With some pests, no matter how closely one looks at the foliage, no signs of active infestation come to light. Slide the same tree out of its pot and it’s another story.
Root adelgid on young black pine roots
Root aphids and adelgids are insects that feed primarily on their hosts’ roots. There exist numerous species that feed solely on the roots of conifers. Deciduous varieties too succumb to their own root adelgid and aphid species.
Treatment isn’t exactly like it is for their above-ground counterparts as you can’t always remove the trees from their pots. And because roots are sensitive, it’s important to consider the phytotoxicity of any pesticides.
As with other infestations, keeping trees healthy is the best preventative. I often find infestations in overgrown specimens that dry out quickly, but root-feeding insects can show up anywhere.
Systemic pesticides can work well when necessary, though I usually scrape away what I can during repotting and watch the watering carefully through winter. If the tree is healthy, that will often do the trick. Additional stress caused by radical root work or severe cutback and bending can slow a tree’s recovery from infestation, so I’m likely to take a light approach when I see lots of the critters and postpone more stressful work for when the tree is healthy.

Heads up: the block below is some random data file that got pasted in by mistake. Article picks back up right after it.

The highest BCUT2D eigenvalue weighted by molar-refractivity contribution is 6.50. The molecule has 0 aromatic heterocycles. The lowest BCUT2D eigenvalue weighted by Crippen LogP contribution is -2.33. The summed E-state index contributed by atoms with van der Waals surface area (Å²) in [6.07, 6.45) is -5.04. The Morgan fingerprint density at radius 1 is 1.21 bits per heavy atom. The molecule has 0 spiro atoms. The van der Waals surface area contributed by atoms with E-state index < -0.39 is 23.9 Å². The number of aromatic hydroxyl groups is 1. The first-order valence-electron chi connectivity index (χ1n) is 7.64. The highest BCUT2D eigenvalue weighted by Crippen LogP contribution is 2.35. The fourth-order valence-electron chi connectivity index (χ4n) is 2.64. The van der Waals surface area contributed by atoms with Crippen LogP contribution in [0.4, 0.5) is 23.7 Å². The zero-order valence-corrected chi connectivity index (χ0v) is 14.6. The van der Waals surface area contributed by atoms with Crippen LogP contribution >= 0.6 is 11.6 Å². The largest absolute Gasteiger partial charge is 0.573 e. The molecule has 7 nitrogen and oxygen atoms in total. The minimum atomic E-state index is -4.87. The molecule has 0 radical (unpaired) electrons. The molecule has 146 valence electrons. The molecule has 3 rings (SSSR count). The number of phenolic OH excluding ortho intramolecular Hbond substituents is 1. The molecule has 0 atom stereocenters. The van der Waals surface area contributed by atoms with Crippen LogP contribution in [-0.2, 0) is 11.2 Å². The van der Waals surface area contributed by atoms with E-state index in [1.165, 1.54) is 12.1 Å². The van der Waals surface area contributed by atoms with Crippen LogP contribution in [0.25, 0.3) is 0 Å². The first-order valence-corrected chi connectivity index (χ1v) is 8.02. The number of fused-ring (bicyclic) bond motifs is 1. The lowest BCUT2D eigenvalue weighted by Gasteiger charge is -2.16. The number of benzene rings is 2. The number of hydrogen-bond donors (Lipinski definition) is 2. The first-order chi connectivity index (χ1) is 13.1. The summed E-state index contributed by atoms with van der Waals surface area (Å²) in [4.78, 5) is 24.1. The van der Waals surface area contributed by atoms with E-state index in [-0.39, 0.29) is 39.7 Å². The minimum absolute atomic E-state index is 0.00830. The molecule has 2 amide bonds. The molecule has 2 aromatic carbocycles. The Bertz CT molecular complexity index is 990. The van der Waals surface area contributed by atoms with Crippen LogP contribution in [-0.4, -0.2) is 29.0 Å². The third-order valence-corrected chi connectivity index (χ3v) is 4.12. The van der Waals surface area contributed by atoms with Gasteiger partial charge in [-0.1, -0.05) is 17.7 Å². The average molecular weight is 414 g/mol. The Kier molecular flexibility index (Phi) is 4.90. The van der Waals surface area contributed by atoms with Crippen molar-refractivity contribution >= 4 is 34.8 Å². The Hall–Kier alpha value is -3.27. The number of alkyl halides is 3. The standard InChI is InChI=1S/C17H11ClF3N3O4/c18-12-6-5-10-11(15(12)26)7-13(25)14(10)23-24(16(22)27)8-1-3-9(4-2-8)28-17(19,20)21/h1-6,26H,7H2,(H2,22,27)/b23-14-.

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will you please post a picture of affected foliage? thanks jonas!
zack Clayton says
I think what is concerning here is that looking at the picture most people I know would say, “Oh, it has nice microrhyza.” For those people how would you differentiate fungus from adelgids?
Jonas Dupuich says
Good point Zack – I’m looking to write about the difference between micorrhizae and the root pests, as well as non-beneficial root fungus before too long. All are similar with subtle differences between them. The very brief version is that micorrhizae I’m used to seeing on my pines looks white and “web-like” whereas the adelgid infestation looks more like clusters of small white puffs.
@mybabyciv – there’s no sign of infestation in the foliage when the bugs are below the surface. In bad cases, the foliage would turn weak or yellow, however these are symptoms of a number of maladies.